Ty rolled quick, three times, barreling into Pruett’s shins and toppling him so hard it reopened the cut on the big man’s forehead. Pruett hit the hard forest ground with a loud thud of dust and a pinecone struck him in the kidney. His hand was suddenly empty, pistol flying through space into the perimeter of night.
The old cowpoke kept bull rushing him, digging his boots into the ground, never giving Pruett the opportunity of space to get his bearings or an advantage. Soon the sheriff was flat on his back, Ty on top of him with iron legs holding Pruett’s ribs like he was a bronco. Then Ty’s fists went into a terrible windmill of punches, most connecting with the body as the sheriff turned his head away and down. One of Pruett’s arms was pinned, but when Ty slowed the barrage, the other reached for a thick branch and brought it straight into the side of Ty McIntyre’s head.
The force of the blow would have finished the fight in most men, but Ty McIntyre was a tough-as-turpentine, bull-riding cowboy. The branch did move his position off balance a little, though—Pruett could feel it—so the sheriff rolled with Ty’s body instead of against it. The sheriff felt the balance of power shift in his favor. He put his arm around Ty’s neck and tried to get him in a chokehold—Pruett’s only chance now against the younger, tougher opponent, but before he could lock up, Ty grabbed him by the shirt lapels, and used the force of gravity on the downhill portion of the forest floor to go into a backward somersault.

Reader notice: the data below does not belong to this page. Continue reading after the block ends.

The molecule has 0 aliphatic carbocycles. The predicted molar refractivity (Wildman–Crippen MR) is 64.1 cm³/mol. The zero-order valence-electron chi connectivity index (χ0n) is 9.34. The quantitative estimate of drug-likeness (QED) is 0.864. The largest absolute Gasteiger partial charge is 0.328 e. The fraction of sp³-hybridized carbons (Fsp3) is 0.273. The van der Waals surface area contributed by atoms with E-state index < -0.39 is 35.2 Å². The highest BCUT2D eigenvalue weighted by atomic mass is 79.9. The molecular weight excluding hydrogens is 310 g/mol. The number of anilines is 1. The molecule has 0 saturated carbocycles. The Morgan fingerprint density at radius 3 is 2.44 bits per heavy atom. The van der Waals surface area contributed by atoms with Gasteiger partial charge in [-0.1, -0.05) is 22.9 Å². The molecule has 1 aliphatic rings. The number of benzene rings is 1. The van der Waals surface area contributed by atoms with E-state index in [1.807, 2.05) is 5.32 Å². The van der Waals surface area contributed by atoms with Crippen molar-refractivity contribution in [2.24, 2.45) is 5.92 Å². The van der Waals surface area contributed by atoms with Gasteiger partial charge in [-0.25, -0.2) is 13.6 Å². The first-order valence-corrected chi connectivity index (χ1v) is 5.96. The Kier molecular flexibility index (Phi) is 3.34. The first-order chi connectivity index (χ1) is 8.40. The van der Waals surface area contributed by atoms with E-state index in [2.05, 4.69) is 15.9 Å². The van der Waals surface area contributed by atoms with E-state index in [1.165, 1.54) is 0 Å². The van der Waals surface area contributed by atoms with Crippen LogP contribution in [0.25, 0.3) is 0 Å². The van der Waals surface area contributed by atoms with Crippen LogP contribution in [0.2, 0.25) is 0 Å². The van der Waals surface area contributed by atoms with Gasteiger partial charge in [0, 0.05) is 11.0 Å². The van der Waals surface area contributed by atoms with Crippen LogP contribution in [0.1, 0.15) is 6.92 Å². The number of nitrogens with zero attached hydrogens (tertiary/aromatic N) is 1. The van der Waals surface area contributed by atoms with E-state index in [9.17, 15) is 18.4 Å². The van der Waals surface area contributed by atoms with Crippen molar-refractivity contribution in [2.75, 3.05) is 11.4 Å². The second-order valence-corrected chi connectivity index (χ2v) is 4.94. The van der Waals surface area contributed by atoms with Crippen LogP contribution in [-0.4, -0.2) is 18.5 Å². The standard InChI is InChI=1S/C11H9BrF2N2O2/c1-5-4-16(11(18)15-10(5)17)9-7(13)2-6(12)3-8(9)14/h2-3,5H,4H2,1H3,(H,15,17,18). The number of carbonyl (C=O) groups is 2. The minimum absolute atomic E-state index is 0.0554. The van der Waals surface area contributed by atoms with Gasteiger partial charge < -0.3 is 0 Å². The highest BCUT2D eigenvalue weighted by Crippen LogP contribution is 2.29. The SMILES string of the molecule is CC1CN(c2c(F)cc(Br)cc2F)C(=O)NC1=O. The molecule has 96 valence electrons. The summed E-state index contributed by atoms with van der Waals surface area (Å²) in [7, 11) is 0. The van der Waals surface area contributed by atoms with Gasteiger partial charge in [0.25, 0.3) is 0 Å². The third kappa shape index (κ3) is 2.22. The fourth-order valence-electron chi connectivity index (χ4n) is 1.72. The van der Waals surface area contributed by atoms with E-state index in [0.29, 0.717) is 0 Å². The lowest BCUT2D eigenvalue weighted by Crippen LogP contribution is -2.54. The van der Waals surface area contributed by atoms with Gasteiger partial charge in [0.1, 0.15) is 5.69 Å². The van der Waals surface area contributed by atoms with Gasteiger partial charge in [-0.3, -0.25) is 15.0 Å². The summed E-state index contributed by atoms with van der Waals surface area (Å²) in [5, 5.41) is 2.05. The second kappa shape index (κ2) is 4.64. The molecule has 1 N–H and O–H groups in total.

Pruett saw his world flip over and suddenly his opponent had those vise-like legs wrapped around his shoulders and neck. Ty then began squeezing the life out of Pruett. The sheriff struggled, swinging haymakers impotently through the cold night air, but as the velvety blackness washed in around the borders of his vision, Pruett stopped.
Kill or be killed.
Of the two outcomes, this one was the more honorable.
Chapters of the serial are published Monday through Saturday.
You can learn more about R. S. Guthrie’s novels on his Amazon Author’s Page.